Earlier this week, I shared my finish of the English mosaic hexagon quilt and said I would share the border design I drafted. I wanted to get it all documented for myself because it is a flexible design that can be adapted to lots of border sizes. This is my original draft.
This morning I sat down with my 11 by 17 pad of graph paper and my colored marker set to do that and I'm taking you along with a series of step-by-step instructions.
My pencil lines represent the border width -- from the seam where it joins to the quilt top to where the binding attachment seam will be (if all goes as planned). The first step is to divide the length of the border less the corners into an even number of segments -- for example 10, 12, 14, etc. An odd number of segments makes turning the corners with a consistent motif impossible. The actual length of these segments doesn't matter.
Here you can see yellow dots dividing the length of the border into an even number of segments and pinpointing the center of the design area as well. I put my dots (using a chalk pencil) 5/8" (approx. 1.5 cm) from the seam line and the outer dots 7/8" (approx. 2.5 cm) from the raw edge of the border. The third (center) row of dots is midway between the first two rows of dots.
This is all the marking that needs to be done!! Now you are ready to quilt!
I work on a stationary long-arm machine (the APQS George) and use a plexiglass straight edge (from www.accentsindesign.com) with my edge following presser foot to stitch straight lines.
The complete design takes 10 individual lines of stitching and I go all the way around the quilt with each line but you could chose to stop at the corners, tie off and do the next line, etc. until you have one side finished. I'm going to go through all 10 border lines and then at the end I'll show you the corner but I stitched continuously through the corners on my quilt.
The first line is represented by the green dashes. It begins at the midpoint dot just before a corner (see the last photo). I set my straight edge tool 1/4" (more or less) to one side of the dots and line up across the middle of the design area connecting to the dot on the opposite side of the border.
Stopping in the dot at the end with the needle down, I pivot and align the straight edge to the opposite edge of the border.
Once that line is completed and tied off, I add the second line. As these first two lines cross at the center, they create the diamonds that are the basis of the design. The size of the diamonds will vary from quilt to quilt but they will always be evenly proportioned.
The third and fourth lines echo the outer edges of the diamonds to define them. I used the edge of my presser foot to measure the space between them -- it's a bit more than 1/4" but the consistency is more important than the measurement and I can maintain that easier by using the edge of the presser foot.
You may have a different strategy but that doesn't matter as long as the spacing between the lines is consistent.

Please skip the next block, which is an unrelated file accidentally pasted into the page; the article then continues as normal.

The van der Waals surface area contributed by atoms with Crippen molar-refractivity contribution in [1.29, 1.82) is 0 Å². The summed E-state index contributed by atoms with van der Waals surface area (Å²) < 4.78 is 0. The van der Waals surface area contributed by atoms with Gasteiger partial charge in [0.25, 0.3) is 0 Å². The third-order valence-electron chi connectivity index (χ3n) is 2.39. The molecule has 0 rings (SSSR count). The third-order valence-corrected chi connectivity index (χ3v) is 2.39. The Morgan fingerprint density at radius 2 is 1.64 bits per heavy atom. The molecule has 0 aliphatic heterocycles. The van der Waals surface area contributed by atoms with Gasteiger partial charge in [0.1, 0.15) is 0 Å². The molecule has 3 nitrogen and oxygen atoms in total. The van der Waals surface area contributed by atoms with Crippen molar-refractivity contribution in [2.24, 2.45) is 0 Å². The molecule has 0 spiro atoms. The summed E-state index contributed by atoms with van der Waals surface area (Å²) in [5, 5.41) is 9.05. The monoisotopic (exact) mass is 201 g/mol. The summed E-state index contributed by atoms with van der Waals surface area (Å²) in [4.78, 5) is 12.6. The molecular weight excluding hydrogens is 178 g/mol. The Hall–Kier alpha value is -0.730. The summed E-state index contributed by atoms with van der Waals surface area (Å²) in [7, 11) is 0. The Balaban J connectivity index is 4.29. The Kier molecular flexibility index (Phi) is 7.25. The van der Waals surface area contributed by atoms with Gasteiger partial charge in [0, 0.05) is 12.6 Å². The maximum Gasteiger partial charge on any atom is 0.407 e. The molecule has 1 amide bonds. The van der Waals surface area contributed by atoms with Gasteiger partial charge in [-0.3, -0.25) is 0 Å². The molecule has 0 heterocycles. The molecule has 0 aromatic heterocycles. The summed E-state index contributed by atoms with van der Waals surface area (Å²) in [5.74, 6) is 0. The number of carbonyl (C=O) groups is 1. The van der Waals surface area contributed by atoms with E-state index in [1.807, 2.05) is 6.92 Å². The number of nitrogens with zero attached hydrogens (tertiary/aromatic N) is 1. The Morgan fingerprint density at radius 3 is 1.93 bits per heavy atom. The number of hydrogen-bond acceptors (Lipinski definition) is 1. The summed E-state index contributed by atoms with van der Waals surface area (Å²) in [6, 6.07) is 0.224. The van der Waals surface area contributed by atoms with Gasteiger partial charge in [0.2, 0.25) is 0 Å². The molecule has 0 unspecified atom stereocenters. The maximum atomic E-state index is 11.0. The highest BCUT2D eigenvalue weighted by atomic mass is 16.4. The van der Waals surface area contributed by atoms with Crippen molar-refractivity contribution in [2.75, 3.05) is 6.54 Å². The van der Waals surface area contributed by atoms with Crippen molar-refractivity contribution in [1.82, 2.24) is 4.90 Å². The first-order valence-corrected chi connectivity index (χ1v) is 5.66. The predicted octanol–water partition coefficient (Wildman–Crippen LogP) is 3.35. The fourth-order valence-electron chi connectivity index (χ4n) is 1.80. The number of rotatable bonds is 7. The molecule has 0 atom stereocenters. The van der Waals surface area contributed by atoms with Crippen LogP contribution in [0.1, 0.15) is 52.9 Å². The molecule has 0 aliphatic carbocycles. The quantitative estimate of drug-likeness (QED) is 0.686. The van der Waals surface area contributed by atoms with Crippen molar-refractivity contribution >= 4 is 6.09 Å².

The fifth and sixth lines are straight lines that touch the tips of the diamond echo lines and are (hopefully) an even distance from the seam line of the border and from where the seam line of the binding will be when you finish the quilt. If you do a test of this design, you may find that you need to move the dots in the first step towards the center a bit to make a personal adjustment for your tools and presser foot.
Once these six lines are stitched, you could actually do anything you wanted in the diamond and triangle spaces. As I'm looking at this picture, I'm thinking it would be fun to stitch assorted tiny buttons where each of the center dots are in the diamonds!!
I used the pumpkin seed motif to fill in my diamonds and triangles. I am confident about stitching "arcs" so it's enjoyable. It took four lines to complete the pattern. I hope the lines and little arrows show you the path I follow clearly.
These lines can be done in any order.
The size of the diamonds determines the scale of the pumpkin seed motifs and the dot in the center of each diamond gives you a target for the arc. Generally, I do one arc, stop, reset my hands (and brain), do the next arc, repeat. However you proceed, I advise that you stop at the ends of arcs, not in the middle of an arc -- it's easier to camouflage a start-up jog in a corner than on an arc!
As I stitched the final line of the pumpkin seeds, my brain was practically shouting "yahoo" outloud as I got closer and closer to the finish!!
Turning the corners is easy though my strategy didn't yield a perfect diamond. The dashed blue and green lines in this diagram represent the path I followed to connect the side diamonds and get around the corner.
This diagram shows the first pumpkin seed line turning the corner. The second line inside the diamonds will complete the remainder of the pumpkin seed motif in the corner diamonds.
If you are concerned about that wonky looking corner diamond -- if they are all the same, consistent shape, that's good in my mind. The issue for me would be if they weren't the same, but you may be able to come up with a different solution that suits you better.
Here is another look at the design from the back side of my quilt.
Finally, when I trimmed the edge of my quilt before adding the binding, I measured from the last line of the quilting design so that when the binding was added the distance from the binding seam to the outside line of the design was consistent. Unfortunately, I forgot to take a picture so I hope that sentence makes sense.
So print this out or bookmark it and give it a try the next time you are stumped for a border design! I'd love to hear how you use it. I know I'll be using it again!!
I hope you get to do lots of stitching this weekend!!